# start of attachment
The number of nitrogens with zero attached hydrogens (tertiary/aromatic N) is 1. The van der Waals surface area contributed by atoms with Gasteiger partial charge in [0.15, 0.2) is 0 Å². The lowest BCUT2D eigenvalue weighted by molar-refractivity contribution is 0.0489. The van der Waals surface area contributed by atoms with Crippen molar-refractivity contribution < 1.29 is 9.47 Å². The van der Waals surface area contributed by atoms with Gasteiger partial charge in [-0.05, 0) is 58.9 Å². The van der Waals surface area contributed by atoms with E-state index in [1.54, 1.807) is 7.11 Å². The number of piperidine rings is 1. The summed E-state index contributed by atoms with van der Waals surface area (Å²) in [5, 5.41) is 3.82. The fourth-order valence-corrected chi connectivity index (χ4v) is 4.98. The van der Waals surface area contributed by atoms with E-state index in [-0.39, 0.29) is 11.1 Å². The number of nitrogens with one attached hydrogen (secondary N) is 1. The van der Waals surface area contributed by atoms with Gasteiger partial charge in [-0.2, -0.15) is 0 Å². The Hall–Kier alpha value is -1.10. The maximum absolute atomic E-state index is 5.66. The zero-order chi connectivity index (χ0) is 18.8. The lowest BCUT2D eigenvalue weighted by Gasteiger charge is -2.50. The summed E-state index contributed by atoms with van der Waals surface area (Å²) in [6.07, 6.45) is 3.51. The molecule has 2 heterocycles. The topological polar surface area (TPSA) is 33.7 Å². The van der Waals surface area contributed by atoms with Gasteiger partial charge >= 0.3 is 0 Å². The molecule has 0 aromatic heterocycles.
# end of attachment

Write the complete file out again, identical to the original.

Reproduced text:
The number of nitrogens with zero attached hydrogens (tertiary/aromatic N) is 1. The van der Waals surface area contributed by atoms with Gasteiger partial charge in [0.15, 0.2) is 0 Å². The lowest BCUT2D eigenvalue weighted by molar-refractivity contribution is 0.0489. The van der Waals surface area contributed by atoms with Crippen molar-refractivity contribution < 1.29 is 9.47 Å². The van der Waals surface area contributed by atoms with Gasteiger partial charge in [-0.05, 0) is 58.9 Å². The van der Waals surface area contributed by atoms with E-state index in [1.54, 1.807) is 7.11 Å². The number of piperidine rings is 1. The summed E-state index contributed by atoms with van der Waals surface area (Å²) in [5, 5.41) is 3.82. The fourth-order valence-corrected chi connectivity index (χ4v) is 4.98. The van der Waals surface area contributed by atoms with E-state index in [-0.39, 0.29) is 11.1 Å². The number of nitrogens with one attached hydrogen (secondary N) is 1. The van der Waals surface area contributed by atoms with Gasteiger partial charge in [-0.2, -0.15) is 0 Å². The Hall–Kier alpha value is -1.10. The maximum absolute atomic E-state index is 5.66. The zero-order chi connectivity index (χ0) is 18.8. The lowest BCUT2D eigenvalue weighted by Gasteiger charge is -2.50. The summed E-state index contributed by atoms with van der Waals surface area (Å²) in [6.07, 6.45) is 3.51. The molecule has 2 heterocycles. The topological polar surface area (TPSA) is 33.7 Å². The van der Waals surface area contributed by atoms with Gasteiger partial charge >= 0.3 is 0 Å². The molecule has 0 aromatic heterocycles.